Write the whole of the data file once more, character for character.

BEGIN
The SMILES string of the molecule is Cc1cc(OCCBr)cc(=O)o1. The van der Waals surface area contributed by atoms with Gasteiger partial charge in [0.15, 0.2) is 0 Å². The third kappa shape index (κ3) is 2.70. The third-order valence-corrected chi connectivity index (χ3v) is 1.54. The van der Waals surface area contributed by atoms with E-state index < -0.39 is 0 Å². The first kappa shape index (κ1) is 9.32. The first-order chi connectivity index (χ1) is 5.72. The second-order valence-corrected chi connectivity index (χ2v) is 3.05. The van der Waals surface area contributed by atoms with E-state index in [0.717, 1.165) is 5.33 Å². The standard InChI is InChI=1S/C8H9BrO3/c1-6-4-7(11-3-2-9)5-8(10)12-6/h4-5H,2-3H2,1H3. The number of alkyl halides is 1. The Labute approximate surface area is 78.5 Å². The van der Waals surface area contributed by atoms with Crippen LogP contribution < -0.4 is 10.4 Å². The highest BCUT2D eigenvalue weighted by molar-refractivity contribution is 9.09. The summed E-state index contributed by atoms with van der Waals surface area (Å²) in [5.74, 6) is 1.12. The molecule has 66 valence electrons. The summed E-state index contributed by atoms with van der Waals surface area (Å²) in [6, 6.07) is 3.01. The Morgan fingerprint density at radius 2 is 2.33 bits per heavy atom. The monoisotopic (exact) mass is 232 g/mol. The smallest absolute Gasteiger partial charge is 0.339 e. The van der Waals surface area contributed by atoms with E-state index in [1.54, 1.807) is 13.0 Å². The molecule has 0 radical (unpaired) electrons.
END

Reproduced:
The SMILES string of the molecule is Cc1cc(OCCBr)cc(=O)o1. The van der Waals surface area contributed by atoms with Gasteiger partial charge in [0.15, 0.2) is 0 Å². The third kappa shape index (κ3) is 2.70. The third-order valence-corrected chi connectivity index (χ3v) is 1.54. The van der Waals surface area contributed by atoms with E-state index < -0.39 is 0 Å². The first kappa shape index (κ1) is 9.32. The first-order chi connectivity index (χ1) is 5.72. The second-order valence-corrected chi connectivity index (χ2v) is 3.05. The van der Waals surface area contributed by atoms with E-state index in [0.717, 1.165) is 5.33 Å². The standard InChI is InChI=1S/C8H9BrO3/c1-6-4-7(11-3-2-9)5-8(10)12-6/h4-5H,2-3H2,1H3. The number of alkyl halides is 1. The Labute approximate surface area is 78.5 Å². The van der Waals surface area contributed by atoms with Crippen LogP contribution < -0.4 is 10.4 Å². The highest BCUT2D eigenvalue weighted by molar-refractivity contribution is 9.09. The summed E-state index contributed by atoms with van der Waals surface area (Å²) in [5.74, 6) is 1.12. The molecule has 66 valence electrons. The summed E-state index contributed by atoms with van der Waals surface area (Å²) in [6, 6.07) is 3.01. The Morgan fingerprint density at radius 2 is 2.33 bits per heavy atom. The monoisotopic (exact) mass is 232 g/mol. The smallest absolute Gasteiger partial charge is 0.339 e. The van der Waals surface area contributed by atoms with E-state index in [1.54, 1.807) is 13.0 Å². The molecule has 0 radical (unpaired) electrons.